The Wedding Ring

My hubby’s wedding ring split in the back last week. He has been wearing it for the last 27 years and the metal finally gave out from all the wear and tear it has gone through. I need to get him a new one and we talked about replacing my set as well. We where much younger and had no money when the first set was bought. In fact we paid $300 for all three rings and had to make payments for that. Anyway, all this talk about our rings it got me to wondering about the history of the wedding ring and how it came about.


It seems that the ancient Egyptians who lived along the plains of the Nile River would use the rushes, reeds and papyrus to create braided rings. These rings were symbolic to the culture because of the round shape such as the sun and moon. It had no beginning and no end and returned to itself just like life. And so the ring was associated with love and commitment as well.


The finger the ring is worn on is important as well. There are several different theories out there. One is that the Egyptians believe that the 3rd finger on the left hand was important because of the belief that the vein of that finger directly traveled from the heart. The Romans adopted this belief and called it the vena amoris or vein of love. During the middle ages in England the groom would take the left hand of the bride and slip the ring part way up the thumb, then the first and middle finger reciting “in the name of the Father, the Son and the Holy Ghost” as he touched each one then placing the ring on the next finger.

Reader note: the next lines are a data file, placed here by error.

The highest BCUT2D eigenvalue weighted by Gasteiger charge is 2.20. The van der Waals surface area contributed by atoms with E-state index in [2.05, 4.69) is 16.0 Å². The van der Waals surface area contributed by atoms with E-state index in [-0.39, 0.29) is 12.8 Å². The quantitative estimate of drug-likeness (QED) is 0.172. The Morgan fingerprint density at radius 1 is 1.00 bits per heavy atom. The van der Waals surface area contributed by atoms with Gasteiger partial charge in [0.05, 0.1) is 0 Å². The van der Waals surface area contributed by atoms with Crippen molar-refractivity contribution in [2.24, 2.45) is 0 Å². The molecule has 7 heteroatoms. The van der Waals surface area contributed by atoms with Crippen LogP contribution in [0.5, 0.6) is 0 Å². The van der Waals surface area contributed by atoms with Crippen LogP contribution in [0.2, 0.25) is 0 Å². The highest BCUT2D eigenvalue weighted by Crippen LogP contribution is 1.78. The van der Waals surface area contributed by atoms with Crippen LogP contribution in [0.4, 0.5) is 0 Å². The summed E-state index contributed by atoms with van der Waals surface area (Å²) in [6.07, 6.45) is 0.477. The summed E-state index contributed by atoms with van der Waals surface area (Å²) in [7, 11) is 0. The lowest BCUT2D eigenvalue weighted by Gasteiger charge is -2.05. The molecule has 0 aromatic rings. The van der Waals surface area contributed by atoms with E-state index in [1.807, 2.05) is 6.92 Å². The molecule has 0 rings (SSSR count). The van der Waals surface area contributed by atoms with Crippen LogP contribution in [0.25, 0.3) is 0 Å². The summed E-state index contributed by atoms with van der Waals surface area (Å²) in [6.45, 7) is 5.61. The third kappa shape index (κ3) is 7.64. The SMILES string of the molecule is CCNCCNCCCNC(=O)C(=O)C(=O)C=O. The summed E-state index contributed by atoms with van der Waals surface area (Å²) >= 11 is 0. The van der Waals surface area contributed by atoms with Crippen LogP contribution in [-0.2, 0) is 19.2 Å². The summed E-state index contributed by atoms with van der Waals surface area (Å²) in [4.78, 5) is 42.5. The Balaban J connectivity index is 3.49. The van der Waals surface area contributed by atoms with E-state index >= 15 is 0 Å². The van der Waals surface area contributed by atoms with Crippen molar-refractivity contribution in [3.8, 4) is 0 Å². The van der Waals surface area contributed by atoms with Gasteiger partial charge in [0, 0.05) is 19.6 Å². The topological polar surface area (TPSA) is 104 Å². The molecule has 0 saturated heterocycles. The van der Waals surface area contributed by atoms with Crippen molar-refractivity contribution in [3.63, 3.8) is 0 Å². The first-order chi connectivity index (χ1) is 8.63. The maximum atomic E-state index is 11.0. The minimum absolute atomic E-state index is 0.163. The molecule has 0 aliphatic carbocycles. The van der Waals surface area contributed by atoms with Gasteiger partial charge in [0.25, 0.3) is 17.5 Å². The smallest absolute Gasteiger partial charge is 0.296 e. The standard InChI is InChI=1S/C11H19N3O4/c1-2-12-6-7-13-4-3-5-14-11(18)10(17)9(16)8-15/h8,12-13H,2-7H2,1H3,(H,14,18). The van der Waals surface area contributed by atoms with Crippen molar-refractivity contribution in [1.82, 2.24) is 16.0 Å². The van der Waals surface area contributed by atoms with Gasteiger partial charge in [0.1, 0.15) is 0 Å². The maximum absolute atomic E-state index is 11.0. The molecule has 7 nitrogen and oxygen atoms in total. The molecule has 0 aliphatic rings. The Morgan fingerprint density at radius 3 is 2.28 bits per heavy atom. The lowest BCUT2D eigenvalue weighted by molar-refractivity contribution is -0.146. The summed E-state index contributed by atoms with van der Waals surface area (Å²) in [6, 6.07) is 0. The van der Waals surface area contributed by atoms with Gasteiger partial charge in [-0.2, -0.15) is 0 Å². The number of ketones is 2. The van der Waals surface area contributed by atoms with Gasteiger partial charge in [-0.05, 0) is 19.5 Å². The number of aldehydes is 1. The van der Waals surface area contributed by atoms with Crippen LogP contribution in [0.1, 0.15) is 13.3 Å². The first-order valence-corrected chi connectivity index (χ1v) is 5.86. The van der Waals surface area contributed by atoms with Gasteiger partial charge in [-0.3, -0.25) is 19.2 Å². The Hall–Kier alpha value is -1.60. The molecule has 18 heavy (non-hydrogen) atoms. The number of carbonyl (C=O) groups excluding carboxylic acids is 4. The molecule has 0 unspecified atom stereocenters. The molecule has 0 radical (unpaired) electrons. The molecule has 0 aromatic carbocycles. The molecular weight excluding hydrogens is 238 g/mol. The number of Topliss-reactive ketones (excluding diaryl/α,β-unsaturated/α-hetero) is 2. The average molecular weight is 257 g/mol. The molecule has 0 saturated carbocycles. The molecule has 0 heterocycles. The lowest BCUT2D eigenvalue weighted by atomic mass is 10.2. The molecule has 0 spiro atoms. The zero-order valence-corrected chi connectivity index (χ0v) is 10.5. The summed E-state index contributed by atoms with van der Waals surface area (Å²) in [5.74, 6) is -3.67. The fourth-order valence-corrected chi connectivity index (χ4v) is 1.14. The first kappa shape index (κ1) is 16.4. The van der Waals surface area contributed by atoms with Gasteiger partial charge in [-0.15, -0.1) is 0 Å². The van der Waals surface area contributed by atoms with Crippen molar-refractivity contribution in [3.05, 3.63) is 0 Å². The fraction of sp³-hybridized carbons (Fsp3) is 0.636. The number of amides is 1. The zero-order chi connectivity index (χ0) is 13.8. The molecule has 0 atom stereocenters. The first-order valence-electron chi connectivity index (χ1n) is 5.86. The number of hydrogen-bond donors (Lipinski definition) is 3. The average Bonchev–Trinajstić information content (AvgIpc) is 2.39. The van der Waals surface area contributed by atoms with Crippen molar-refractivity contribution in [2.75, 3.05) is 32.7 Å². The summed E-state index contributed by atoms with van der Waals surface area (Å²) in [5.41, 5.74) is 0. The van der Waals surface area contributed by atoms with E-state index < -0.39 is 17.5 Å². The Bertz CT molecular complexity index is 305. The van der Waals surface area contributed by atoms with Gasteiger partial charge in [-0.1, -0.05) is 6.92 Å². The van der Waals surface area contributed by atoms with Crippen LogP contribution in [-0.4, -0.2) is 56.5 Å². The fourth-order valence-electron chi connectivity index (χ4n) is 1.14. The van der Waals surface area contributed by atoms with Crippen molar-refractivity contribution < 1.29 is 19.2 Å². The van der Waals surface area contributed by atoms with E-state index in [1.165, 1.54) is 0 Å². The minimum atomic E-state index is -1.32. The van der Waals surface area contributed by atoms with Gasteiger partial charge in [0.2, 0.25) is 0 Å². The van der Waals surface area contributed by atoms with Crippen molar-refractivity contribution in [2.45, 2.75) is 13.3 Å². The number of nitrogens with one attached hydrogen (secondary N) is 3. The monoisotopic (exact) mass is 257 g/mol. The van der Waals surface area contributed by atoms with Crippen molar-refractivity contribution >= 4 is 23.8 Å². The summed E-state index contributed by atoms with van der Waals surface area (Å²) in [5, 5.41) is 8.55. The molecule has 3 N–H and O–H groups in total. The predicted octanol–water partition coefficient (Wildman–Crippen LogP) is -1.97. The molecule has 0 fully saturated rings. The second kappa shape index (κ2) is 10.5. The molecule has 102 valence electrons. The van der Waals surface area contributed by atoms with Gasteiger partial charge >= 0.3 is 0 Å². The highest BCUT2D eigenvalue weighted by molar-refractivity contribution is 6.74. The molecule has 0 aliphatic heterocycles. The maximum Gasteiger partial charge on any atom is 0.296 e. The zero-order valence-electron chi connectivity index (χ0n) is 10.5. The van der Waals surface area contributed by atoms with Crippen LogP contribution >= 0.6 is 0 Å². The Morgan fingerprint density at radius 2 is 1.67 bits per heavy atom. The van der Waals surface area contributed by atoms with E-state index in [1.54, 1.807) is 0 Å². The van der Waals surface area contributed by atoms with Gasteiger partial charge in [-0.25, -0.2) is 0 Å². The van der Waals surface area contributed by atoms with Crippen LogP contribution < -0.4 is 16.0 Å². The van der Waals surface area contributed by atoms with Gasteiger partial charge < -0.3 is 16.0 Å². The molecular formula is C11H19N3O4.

Materials for the wedding ring changed much since the first papyrus ring was made. From bone to leather and then whatever type of metal was available with gold seeming to be the most popular. In the beginning of making rings out of metal the end result was not that successful so they put small jewels in them to hide the imperfections, rubies and sapphires with diamond being the favorite were used. Also, a man wearing a wedding ring is a recent event with most men not wearing a ring until the 2nd world war. Because of home sickness and missing their loved ones it became a popular item for men as well.


So, there are a few facts that I learned about the wedding ring. A wedding ring becomes an extension of you, a friend that is with you through the years. My hubby needs a new one but even though I don’t have a big diamond or any other valuable jewel in my ring. It has been with me as I have taken care of my family and it has stood the test of time for my marriage. I’m just not sure I’m willing to part with something that is as precious as that.


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